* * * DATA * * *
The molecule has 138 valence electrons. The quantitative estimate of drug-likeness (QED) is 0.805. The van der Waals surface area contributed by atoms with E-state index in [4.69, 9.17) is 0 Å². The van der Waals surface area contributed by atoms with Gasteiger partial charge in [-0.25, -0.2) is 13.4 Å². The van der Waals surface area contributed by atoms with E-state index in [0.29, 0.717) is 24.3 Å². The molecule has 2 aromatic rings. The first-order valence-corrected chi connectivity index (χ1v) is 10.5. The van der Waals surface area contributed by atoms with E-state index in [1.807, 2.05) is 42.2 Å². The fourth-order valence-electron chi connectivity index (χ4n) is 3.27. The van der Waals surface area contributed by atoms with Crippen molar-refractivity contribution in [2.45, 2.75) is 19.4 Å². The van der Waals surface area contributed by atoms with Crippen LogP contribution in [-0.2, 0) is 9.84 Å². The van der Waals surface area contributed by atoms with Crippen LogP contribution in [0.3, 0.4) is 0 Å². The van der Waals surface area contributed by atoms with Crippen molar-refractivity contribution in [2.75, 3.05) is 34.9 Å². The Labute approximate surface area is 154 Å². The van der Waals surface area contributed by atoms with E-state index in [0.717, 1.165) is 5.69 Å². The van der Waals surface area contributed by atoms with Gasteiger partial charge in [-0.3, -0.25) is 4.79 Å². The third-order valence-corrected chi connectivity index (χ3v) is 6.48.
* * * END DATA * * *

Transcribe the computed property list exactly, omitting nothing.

The molecule has 138 valence electrons. The quantitative estimate of drug-likeness (QED) is 0.805. The van der Waals surface area contributed by atoms with E-state index in [4.69, 9.17) is 0 Å². The van der Waals surface area contributed by atoms with Gasteiger partial charge in [-0.25, -0.2) is 13.4 Å². The van der Waals surface area contributed by atoms with E-state index in [0.29, 0.717) is 24.3 Å². The molecule has 2 aromatic rings. The first-order valence-corrected chi connectivity index (χ1v) is 10.5. The van der Waals surface area contributed by atoms with E-state index in [1.807, 2.05) is 42.2 Å². The fourth-order valence-electron chi connectivity index (χ4n) is 3.27. The van der Waals surface area contributed by atoms with Crippen molar-refractivity contribution in [2.45, 2.75) is 19.4 Å². The van der Waals surface area contributed by atoms with Crippen LogP contribution in [-0.2, 0) is 9.84 Å². The van der Waals surface area contributed by atoms with Crippen LogP contribution in [0.3, 0.4) is 0 Å². The van der Waals surface area contributed by atoms with Crippen molar-refractivity contribution in [2.75, 3.05) is 34.9 Å². The Labute approximate surface area is 154 Å². The van der Waals surface area contributed by atoms with E-state index in [0.717, 1.165) is 5.69 Å². The van der Waals surface area contributed by atoms with Gasteiger partial charge in [-0.3, -0.25) is 4.79 Å². The third-order valence-corrected chi connectivity index (χ3v) is 6.48.